Agricultural trade policies also require further reform. Trade restricting policies have undesirable and often unintended impacts, especially in the medium and long term. Subsidies to agricultural exports have contributed to damage the agricultural capacity and rural social stability of many developing countries. A swift and ambitious conclusion of the Doha Round of WTO negotiations could detonate the potential of markets to balance supply and demand at the global level.
Looking at the supply-side, climate change is a serious concern. Investments in R&D, technology transfer and extension services, particularly in less developed economies, could do much to increase productivity and output. The use of genetic modification (GMOs) also offers potential that could be further exploited.
On the demand side, the rapid increase in demand for biofuels largely policy driven warrants a close review. Our joint analyses with the International Energy Agency (IEA) suggest that the objectives pursued are unlikely to be delivered by current biofuels support policies. Alternative approaches offer potentially greater benefits; for example to encourage reduced energy demand and GHG emissions, to provide for freer trade in biofuels and to accelerate introduction of ‘second generation’ production technologies that do not rely upon current commodity feed stocks.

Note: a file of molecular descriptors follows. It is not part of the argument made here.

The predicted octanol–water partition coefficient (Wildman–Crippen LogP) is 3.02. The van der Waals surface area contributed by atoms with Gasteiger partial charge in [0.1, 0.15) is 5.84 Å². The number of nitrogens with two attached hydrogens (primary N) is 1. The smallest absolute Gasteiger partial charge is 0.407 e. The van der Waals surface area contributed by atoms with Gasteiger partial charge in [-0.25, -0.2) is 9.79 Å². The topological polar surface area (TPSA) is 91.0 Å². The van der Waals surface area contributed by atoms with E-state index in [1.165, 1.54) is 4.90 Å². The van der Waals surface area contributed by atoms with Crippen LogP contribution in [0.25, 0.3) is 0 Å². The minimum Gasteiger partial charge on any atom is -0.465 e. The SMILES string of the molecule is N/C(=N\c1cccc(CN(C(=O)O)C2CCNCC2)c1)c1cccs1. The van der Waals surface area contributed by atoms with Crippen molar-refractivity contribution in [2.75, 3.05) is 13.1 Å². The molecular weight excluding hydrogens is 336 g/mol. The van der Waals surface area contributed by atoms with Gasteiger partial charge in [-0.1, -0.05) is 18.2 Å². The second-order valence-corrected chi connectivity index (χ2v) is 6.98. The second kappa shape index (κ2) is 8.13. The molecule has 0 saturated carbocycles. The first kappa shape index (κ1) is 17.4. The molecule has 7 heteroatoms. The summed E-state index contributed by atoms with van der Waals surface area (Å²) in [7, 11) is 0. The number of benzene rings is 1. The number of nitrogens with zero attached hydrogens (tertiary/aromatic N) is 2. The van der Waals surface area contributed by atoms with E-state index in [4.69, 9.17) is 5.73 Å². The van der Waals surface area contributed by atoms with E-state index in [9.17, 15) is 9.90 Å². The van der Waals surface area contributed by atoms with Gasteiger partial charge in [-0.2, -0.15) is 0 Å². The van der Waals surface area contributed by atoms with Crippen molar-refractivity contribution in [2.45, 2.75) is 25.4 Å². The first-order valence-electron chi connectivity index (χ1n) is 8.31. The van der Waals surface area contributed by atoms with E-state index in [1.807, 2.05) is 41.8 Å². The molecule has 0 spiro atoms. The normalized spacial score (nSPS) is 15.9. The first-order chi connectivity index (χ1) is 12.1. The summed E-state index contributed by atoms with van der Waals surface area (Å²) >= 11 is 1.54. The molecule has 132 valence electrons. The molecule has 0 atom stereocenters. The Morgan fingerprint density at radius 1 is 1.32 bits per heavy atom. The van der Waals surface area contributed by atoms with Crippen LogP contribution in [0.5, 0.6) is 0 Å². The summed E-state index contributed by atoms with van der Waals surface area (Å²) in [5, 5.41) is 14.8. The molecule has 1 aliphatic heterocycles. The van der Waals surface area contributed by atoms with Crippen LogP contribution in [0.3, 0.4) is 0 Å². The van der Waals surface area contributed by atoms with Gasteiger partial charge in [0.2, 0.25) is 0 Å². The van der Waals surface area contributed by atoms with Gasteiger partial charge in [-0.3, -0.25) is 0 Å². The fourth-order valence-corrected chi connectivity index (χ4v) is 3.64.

The recent rise in food prices is an issue of a truly global nature. Current developments on global food markets are having dramatic implications for food security among the poorest. At the same time, speculative factors and inward looking policy actions contribute to the nervousness and volatility of markets. What is needed now is an objective, effective and coherent global response to avoid making a difficult situation worse.
Close co-ordination among both governments and among the relevant international organisations is essential. The OECD is pleased to have joined the United Nations High Level Task Force on Food. At a Conference call yesterday, Mr. Diouf was appointed Vice Chair of the Task Force by SG Ban Ki Moon, and we will be working with him closely in advancing this important agenda.
The OECD would also convene a series of high level events before the end of 2008, where governments of member and major non member countries can jointly consider alternative solutions. A first forum would focus on policy adjustments that would lead to an increased supply of food in the short term. These issues will be discussed at our Ministerial Council meeting next week.
The connections between global structural poverty, climate change, the deadlock of Doha, international migration, the missed MDGs, the current food crisis and the recent fall in global development aid flows are now more evident, more telling. The message is clear: we are sailing on the same boat, over troubled waters and only a well coordinated, well planned and well executed collective response will get us to safe port. I trust this joint OECD-FAO work publication will facilitate such response.
Thank you very much.